The SEC has adopted amendments to the reporting rules applicable to non-accelerated filers—generally smaller market cap reporting companies. As a result, non-accelerated filers will not be required to include an attestation report of its registered public accounting firm on internal control over financial reporting in the annual reports they file with the SEC. The amendments conform the SEC's rules to Section 404(c) of the Sarbanes-Oxley Act, as added by Section 989G of the Dodd-Frank Wall Street Reform and Consumer Protection Act. Non-accelerated filers (as well as all other reporting issuers), however, will still be subject to Section 404(a) of the Sarbanes-Oxley Act requiring that each annual report include a report by management on the issuer's internal control over financial reporting.
SEC Rel. No. 34-62914 (Sept. 15, 2010)
SEC Seeks to Enhance MD&A Disclosure
The SEC has issued a proposed rule that would require issuers to increase disclosure of short-term borrowing arrangements in the "Management's Discussion and Analysis of Financial Condition and Results of Operations" ("MD&A") section in their public filings. The SEC issued the proposed rule in response to concerns that period-end disclosures may not accurately present an issuer's ongoing liquidity and investment risks. In this regard, an issuer's short-term borrowings may fluctuate widely during a given reporting period.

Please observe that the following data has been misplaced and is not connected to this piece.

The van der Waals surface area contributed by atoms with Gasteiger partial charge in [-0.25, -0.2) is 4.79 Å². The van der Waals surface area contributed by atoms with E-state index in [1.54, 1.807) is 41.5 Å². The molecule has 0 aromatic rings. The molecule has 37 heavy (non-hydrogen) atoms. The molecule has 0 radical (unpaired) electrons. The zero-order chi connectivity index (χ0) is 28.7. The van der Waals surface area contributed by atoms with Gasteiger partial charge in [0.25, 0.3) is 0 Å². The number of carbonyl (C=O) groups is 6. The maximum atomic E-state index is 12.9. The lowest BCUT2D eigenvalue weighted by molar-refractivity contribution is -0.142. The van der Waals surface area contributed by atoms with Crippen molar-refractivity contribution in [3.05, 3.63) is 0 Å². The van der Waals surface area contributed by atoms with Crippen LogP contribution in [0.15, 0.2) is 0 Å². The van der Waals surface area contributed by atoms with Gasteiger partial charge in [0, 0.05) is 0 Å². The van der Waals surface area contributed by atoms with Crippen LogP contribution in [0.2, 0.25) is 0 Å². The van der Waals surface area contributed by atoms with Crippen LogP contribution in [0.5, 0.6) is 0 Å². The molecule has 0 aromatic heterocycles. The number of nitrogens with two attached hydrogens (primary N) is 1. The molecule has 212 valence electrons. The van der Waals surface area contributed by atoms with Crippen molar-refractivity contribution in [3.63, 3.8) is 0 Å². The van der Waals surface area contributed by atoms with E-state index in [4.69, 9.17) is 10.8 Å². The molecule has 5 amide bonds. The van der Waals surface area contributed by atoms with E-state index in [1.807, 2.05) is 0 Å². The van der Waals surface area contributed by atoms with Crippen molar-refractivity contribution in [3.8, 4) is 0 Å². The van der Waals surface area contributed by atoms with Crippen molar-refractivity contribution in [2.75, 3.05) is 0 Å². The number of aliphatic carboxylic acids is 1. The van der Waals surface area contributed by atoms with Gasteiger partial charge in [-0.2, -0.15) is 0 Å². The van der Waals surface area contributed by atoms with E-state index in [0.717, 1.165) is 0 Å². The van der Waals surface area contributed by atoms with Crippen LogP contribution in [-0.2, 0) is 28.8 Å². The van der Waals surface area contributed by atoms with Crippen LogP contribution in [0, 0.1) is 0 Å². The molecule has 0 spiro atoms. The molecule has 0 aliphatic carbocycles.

The SEC also issued an interpretive release providing additional guidance regarding the liquidity and capital resources disclosure requirements applicable to MD&A. This release identified several trends and uncertainties that should be considered in preparing MD&A liquidity disclosure, including (i) ability to access debt markets; (ii) dependence on short-term financing (such as commercial paper); (iii) maturity mismatches between financing sources and the assets funded by such sources; (iv) changes in terms requested by counterparties; (v) possible liquidity issues that may arise in the middle of a financial reporting period; (vi) repurchase agreements and other short-term borrowings that may not be fully disclosed on period-end balance sheets; (vii) material cash and risk management policies; (viii) collateral valuation issues; and (ix) any industry-specific or issuer-specific leverage ratio issues.
SEC Rel. Nos. 33-9143 (Sept. 17, 2010) & 33-9144 (Sept. 17, 2010)
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Corporate Alert is published by Herrick, Feinstein LLP for information purposes only. Nothing contained herein is intended to serve as legal advice or counsel or as an opinion of the firm.